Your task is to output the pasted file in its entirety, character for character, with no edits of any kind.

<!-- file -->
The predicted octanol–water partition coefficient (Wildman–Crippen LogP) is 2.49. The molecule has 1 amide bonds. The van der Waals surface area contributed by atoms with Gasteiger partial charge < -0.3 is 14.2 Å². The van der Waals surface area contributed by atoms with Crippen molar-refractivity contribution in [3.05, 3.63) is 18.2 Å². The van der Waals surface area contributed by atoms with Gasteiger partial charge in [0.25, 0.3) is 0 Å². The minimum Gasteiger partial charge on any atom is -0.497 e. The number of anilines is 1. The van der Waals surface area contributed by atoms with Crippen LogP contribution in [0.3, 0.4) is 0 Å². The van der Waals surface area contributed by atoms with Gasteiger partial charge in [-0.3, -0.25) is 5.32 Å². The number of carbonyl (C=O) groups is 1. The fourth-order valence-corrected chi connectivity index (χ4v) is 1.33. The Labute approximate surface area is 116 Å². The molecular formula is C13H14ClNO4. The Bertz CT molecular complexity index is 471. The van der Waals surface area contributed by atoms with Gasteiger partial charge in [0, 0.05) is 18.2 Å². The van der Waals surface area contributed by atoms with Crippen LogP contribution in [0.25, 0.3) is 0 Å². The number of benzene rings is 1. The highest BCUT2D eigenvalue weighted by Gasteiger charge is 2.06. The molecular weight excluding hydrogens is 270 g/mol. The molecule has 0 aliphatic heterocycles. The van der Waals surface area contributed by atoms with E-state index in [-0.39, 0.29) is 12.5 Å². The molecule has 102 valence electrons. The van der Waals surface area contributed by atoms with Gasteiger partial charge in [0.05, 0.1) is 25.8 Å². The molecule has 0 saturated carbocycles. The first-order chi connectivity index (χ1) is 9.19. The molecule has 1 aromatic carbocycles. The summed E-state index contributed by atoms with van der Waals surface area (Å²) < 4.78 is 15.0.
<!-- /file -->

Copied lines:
The predicted octanol–water partition coefficient (Wildman–Crippen LogP) is 2.49. The molecule has 1 amide bonds. The van der Waals surface area contributed by atoms with Gasteiger partial charge < -0.3 is 14.2 Å². The van der Waals surface area contributed by atoms with Crippen molar-refractivity contribution in [3.05, 3.63) is 18.2 Å². The van der Waals surface area contributed by atoms with Gasteiger partial charge in [0.25, 0.3) is 0 Å². The minimum Gasteiger partial charge on any atom is -0.497 e. The number of anilines is 1. The van der Waals surface area contributed by atoms with Crippen LogP contribution in [0.3, 0.4) is 0 Å². The van der Waals surface area contributed by atoms with Gasteiger partial charge in [-0.3, -0.25) is 5.32 Å². The number of carbonyl (C=O) groups is 1. The fourth-order valence-corrected chi connectivity index (χ4v) is 1.33. The Labute approximate surface area is 116 Å². The molecular formula is C13H14ClNO4. The Bertz CT molecular complexity index is 471. The van der Waals surface area contributed by atoms with Gasteiger partial charge in [0, 0.05) is 18.2 Å². The van der Waals surface area contributed by atoms with Crippen LogP contribution in [0.25, 0.3) is 0 Å². The number of benzene rings is 1. The highest BCUT2D eigenvalue weighted by Gasteiger charge is 2.06. The molecular weight excluding hydrogens is 270 g/mol. The molecule has 0 aliphatic heterocycles. The van der Waals surface area contributed by atoms with E-state index in [-0.39, 0.29) is 12.5 Å². The molecule has 102 valence electrons. The van der Waals surface area contributed by atoms with Gasteiger partial charge in [0.05, 0.1) is 25.8 Å². The molecule has 0 saturated carbocycles. The first-order chi connectivity index (χ1) is 9.19. The molecule has 1 aromatic carbocycles. The summed E-state index contributed by atoms with van der Waals surface area (Å²) < 4.78 is 15.0.